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Actor Spotlight: Karen Ziemba of ‘Prince of Broadway’

Category Actor Spotlight

|by Jeryl Brunner |


Tony winner Karen Ziemba currently stars in The Manhattan Theatre Club production of 'Prince of Broadway' at the Samuel J. Friedman Theatre

In Prince of Broadway, which celebrates Broadway legend Harold Prince, Karen Ziemba performs alongside a dream team cast that includes Chuck Cooper, Janet Dacal, Bryonha Marie Parham, Emily Skinner, Brandon Uranowitz, Kaley Ann Voorhees, Michael Xavier and Tony Yazbeck. Recently extended, the musical is directed by Prince himself and co-directed and choreographed by Susan Stroman. Prince of Broadway pays tribute to the vast lexicon of Prince’s work with riveting 11 o’clock numbers from West Side Story, Fiddler on the Roof, Cabaret, Evita, Company, Follies, A Little Night Music, Sweeney Todd, The Phantom of the Opera and more. Ziemba next stars as Martha Watson in the national tour of Irving Berlin's White Christmas directed and choreographed by Randy Skinner. 

 

Karen Zeimba (far left) stars in ‘Prince of Broadway’ (Photo: Matthew Murphy)

Karen Zeimba (far left) stars in ‘Prince of Broadway’ (Photo: Matthew Murphy)

What do you love about doing Prince of Broadway
Karen Ziemba: It’s so wonderful to work with Hal Prince, taking these iconic numbers, making them fresh and yet also paying homage to the originals. I have known Hal for many years, but never actually worked with him. Hal is a very optimistic, glass-half-full kind of guy. He is going to be 90 in January and his mind is always going. He shoots straight from the hip and will tell you when he doesn’t care for something or if he thinks it doesn’t work. On the other hand, things really touch him deeply and he will let you know. Also, Susan Stroman seamlessly segues each of these iconic scenes into the next. You think, whoa. How did you do that, Stro? 

You play so many different characters in the show. 
KZ: Each one of them touches me in a different way. I’ve watched many productions of Follies and Company and each time always see something new. Sondheim has a lexicon of incredible scores. Also, Sweeney Todd is a very special show for me. There is nothing like it. Mrs. Lovett is just such a great laugh. And I’ve never done Cabaret. I have been so close with John Kander and Fred Ebb and done many shows with them. And to finally do that great iconic work really gets me in the gut. It’s just beautiful. 

When did you first discover Hal Prince? 
KZ: Though West Side Story. My father and mother were both major Leonard Bernstein fans. They loved that incredible, seminal musical and it was the first musical I ever did when I was in high school. 

Hal loved theater so much that he made it his craft. He wanted to do shows that were about something that was moving and meaningful and political, like Cabaret or Kiss of the Spider Woman. Company and Follies are about marriages and relationships not working out so well. I love that about him. He is also an incredible collaborator. He wanted to be in the room with a lot of people arguing, talking, working it out, making it work and trying again. That’s the only way it works in the theater.

When did you know you had to perform?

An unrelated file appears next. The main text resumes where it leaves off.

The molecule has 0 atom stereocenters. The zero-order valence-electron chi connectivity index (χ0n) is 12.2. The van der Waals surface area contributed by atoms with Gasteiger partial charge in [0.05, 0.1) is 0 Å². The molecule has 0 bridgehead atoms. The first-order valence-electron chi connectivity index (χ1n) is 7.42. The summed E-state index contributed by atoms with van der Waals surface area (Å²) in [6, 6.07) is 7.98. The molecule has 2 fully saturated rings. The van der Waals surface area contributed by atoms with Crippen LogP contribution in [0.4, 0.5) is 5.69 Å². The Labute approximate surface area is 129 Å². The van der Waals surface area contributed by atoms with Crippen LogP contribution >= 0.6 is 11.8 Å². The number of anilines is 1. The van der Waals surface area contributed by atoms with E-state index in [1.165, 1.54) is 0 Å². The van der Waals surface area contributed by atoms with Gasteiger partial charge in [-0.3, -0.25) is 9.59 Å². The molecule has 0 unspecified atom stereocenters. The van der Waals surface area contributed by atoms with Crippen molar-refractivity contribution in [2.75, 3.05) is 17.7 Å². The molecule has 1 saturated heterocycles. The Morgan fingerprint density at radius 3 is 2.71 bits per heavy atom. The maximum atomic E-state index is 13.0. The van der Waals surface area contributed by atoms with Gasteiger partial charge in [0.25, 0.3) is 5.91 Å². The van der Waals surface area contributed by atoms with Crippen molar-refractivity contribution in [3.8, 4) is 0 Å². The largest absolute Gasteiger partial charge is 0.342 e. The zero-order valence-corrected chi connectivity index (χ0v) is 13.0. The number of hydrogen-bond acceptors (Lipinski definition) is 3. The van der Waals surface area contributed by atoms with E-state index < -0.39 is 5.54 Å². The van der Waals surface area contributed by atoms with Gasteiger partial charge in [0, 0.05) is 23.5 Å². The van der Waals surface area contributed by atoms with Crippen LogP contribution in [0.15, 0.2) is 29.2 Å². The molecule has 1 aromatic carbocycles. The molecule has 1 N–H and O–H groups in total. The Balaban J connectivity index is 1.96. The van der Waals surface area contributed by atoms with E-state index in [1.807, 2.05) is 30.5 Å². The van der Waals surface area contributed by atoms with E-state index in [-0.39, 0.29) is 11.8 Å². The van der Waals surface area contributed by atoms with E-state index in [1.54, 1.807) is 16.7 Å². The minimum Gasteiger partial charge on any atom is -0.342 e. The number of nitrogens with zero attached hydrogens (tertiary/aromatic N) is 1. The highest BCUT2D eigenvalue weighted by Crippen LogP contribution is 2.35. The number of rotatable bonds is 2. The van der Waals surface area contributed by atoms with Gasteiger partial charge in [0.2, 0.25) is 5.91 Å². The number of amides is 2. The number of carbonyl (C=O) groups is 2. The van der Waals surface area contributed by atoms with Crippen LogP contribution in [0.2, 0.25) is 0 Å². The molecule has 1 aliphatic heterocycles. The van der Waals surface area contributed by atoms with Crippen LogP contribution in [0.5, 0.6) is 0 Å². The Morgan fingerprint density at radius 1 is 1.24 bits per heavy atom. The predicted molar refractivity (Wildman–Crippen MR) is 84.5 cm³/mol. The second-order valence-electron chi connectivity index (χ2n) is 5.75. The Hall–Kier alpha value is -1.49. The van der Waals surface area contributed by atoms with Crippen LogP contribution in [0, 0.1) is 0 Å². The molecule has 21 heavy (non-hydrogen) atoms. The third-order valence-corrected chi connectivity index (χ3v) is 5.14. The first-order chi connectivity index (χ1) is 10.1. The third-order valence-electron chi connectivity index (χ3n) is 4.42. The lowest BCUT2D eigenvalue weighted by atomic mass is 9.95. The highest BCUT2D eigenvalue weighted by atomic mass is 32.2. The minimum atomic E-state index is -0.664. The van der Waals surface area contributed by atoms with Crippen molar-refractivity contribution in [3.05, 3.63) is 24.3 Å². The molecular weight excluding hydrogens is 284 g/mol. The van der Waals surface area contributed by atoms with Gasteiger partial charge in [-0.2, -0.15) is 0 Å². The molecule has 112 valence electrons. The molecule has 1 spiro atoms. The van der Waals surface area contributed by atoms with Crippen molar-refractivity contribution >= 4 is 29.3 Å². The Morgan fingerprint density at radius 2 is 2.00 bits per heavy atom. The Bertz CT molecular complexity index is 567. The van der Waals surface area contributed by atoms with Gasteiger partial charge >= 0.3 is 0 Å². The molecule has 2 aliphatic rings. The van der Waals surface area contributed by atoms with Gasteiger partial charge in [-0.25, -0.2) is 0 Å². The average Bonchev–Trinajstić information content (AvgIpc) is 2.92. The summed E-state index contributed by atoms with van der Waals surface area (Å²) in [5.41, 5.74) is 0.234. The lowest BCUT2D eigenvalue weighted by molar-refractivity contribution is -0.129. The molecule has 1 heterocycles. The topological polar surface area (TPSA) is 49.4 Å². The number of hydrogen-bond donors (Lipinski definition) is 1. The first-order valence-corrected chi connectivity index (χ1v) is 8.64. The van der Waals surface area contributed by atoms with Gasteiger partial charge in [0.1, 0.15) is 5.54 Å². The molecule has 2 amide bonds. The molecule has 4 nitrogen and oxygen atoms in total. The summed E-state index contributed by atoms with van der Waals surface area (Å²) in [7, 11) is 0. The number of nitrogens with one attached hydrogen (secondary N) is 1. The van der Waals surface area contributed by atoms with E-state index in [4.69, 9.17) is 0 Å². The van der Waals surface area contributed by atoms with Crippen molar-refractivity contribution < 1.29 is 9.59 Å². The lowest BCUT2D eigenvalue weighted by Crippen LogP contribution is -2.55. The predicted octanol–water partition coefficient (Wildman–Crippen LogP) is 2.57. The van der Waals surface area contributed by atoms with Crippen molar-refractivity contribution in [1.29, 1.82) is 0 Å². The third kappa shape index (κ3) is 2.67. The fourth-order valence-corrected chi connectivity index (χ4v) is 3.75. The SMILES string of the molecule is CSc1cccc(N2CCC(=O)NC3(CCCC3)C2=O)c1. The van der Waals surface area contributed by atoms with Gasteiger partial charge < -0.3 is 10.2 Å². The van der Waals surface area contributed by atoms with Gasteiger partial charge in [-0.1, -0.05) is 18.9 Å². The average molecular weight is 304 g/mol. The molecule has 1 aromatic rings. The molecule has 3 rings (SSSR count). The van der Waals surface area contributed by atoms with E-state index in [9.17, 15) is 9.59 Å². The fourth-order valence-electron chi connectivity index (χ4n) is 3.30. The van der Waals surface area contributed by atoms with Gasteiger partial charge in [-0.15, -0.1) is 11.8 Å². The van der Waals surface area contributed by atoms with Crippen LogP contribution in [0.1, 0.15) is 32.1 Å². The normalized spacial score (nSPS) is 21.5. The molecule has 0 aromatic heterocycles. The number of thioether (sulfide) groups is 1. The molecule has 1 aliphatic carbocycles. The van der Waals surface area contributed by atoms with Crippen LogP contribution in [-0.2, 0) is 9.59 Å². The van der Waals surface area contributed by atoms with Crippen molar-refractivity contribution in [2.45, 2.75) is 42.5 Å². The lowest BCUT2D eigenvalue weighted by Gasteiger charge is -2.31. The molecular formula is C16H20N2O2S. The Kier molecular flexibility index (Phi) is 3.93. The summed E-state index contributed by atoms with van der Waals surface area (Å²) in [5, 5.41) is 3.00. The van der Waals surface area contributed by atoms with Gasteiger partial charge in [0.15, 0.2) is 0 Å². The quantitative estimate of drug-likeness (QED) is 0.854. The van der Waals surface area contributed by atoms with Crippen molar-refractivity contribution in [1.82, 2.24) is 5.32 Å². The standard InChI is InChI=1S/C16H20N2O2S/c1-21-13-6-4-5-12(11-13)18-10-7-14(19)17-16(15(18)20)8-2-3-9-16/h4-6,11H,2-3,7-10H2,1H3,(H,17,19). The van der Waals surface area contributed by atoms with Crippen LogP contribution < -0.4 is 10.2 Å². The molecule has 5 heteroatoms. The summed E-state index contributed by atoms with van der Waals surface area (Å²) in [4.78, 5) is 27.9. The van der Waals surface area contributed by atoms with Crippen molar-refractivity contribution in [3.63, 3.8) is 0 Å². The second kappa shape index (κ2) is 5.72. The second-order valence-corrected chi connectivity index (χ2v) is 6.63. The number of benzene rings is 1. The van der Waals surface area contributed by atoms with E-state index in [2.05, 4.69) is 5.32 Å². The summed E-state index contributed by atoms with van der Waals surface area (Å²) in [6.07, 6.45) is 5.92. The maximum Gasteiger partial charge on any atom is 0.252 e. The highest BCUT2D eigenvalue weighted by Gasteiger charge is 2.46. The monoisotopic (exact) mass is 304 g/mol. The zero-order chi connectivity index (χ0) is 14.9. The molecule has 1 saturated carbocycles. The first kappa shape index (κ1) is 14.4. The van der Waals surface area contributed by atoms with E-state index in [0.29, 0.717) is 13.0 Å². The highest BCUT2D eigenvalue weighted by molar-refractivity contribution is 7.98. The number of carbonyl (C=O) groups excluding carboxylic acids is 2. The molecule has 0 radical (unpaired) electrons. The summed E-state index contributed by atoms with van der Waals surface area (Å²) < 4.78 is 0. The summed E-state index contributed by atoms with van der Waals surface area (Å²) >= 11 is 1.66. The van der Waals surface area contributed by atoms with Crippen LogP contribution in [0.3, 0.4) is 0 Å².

KZ: When I was a child I was let loose in the living room with the hi-fi and Broadway and movie soundtrack LPs. I watched a lot of movie musicals with my mother and put on little skits in the living room. I would make up characters and got a good reaction. I find it so satisfying to allow myself to inhabit other characters, to experience their pain and joy. 

What was the first Broadway show you saw? 
KZ: I was a ballet dancer and came to New York one summer to study for a few weeks at ABT and the Joffrey schools. Because we were dance students, we usually went to Lincoln Center to see Alvin Ailey or ABT. But we were allowed to see a musical and the one I chose was A Little Night Music

It was so eye opening and very adult and titillating and something that I had not seen before. When the lights come up you see the lawn of this beautiful home in Scandinavia. There was something very visceral about it. Everybody was in white. I swore that I could smell the grass. It was so beautiful. I recognized Glynis Johns who was Mrs. Banks in Mary Poppins playing Desiree. I knew Hermione Gingold from Gigi who played Madame Armfeldt and Len Cariou. It was a very special, special night. I was 14 years old. I heard these people singing, remember when we did this? How we laughed and danced and oh maybe it’s not so great anymore? I thought, wow, what’s going on? Sondheim’s lyrics are more than just intelligent. It was over my head, but I was still getting it. I wasn’t an adult yet but I wasn’t a kid anymore. It was the perfect thing for me to see. 

How do you stay in such great shape? 
KZ: I like to do a lot of yoga stretches, I swim. During the course of the show the women are all on the fourth floor. We go up and down the steps to the dressing room about six or seven times a night, changing into other costumes. So I get a lot of exercise. 

Why do you love to dance? 
KZ: I started dancing when I was six. It allows you to open up your entire body to the masses and makes you feel good physically. When you are performing, telling a story and dancing at the same time, you’re sharing more fully than you could do anything else. You are using your entire body to connect with people. 

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